There are few more anxiety-provoking incidents in pregnancy than vaginal bleeding. In early pregnancy, this invokes panic of an impending miscarriage. In spite of the understandable fright, in the majority of cases, the bleeding will pass off unexplained and without any lasting effect on the pregnancy. The figures speak for themselves. In an average pregnant woman where a pregnancy has already been clinically recognised, there is only a 10 per cent chance of a miscarriage before the halfway (twenty weeks) mark. The possibility of late miscarriage or preterm labour is even less, in fact much less, than this.
There is a minority group of women who are more prone to miscarriage than others and where bleeding in early pregnancy will be a comparatively more ominous sign. We explain these facts in detail in this chapter.
Bleeding in early pregnancy may also be an early warning of something wrong with the pregnancy from the outset. Conditions such as ectopic pregnancy, missed miscarriage and molar pregnancy may have bleeding as the first symptom. It all boils down to one conclusion: Each and every case of early pregnancy vaginal bleeding should be investigated.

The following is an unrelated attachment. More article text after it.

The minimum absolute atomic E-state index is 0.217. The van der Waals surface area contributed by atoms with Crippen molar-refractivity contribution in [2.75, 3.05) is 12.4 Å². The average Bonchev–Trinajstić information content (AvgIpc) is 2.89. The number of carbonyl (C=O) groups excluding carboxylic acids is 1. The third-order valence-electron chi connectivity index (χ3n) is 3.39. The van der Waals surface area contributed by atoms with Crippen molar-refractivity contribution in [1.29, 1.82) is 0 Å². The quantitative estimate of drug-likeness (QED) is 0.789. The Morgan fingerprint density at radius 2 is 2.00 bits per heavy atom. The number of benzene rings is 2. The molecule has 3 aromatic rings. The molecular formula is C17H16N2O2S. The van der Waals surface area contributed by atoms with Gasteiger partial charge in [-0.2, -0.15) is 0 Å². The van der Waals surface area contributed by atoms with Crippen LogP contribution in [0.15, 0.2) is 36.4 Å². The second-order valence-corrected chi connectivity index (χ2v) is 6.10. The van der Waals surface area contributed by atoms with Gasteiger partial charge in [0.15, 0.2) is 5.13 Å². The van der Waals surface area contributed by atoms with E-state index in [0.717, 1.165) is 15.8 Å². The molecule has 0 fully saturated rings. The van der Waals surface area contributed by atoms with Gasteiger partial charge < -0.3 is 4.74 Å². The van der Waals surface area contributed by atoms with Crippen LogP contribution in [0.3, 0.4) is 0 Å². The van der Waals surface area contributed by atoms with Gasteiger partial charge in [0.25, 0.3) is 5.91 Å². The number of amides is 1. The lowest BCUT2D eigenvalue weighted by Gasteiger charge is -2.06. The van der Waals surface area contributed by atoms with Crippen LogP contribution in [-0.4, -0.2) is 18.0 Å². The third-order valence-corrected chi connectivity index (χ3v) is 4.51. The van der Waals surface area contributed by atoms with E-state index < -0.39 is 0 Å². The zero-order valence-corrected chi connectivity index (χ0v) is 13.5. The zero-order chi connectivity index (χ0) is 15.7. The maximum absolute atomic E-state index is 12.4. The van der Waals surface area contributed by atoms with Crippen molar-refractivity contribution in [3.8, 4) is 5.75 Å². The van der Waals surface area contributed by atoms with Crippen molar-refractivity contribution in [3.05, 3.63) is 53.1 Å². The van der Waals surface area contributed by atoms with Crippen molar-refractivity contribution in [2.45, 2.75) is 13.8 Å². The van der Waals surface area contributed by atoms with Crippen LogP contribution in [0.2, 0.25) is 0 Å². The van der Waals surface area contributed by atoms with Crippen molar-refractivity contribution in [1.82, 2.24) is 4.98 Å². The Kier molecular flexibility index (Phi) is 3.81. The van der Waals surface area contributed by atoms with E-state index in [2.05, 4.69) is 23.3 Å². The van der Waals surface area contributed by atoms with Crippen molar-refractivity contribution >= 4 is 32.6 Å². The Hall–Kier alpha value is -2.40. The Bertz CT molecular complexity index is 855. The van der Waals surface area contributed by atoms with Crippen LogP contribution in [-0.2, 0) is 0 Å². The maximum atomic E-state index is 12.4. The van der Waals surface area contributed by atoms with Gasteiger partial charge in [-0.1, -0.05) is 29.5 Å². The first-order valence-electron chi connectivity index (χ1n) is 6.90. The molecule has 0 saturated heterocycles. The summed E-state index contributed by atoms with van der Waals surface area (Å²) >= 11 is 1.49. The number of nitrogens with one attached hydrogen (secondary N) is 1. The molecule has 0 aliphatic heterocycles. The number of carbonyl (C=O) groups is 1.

An ultrasound scan, which is a perfectly safe test, will in most cases establish the status of the pregnancy. In many cases, however, it does not settle the question of why there is bleeding.
Bleeding in the later part of the pregnancy is slightly different. It does not necessarily warn of impending labour or delivery. In most cases, the cause remains unknown and it may be a recurrent phenomenon throughout the remainder of the pregnancy. In some cases, it may be a sign of a serious underlying condition,: such as placenta praevia or placental abruption. These conditions and their management are fully explained here.
Bleeding at any stage of pregnancy is a cause for concern and should never be ignored. However, it is also true that, in most cases, it will pass without further problems.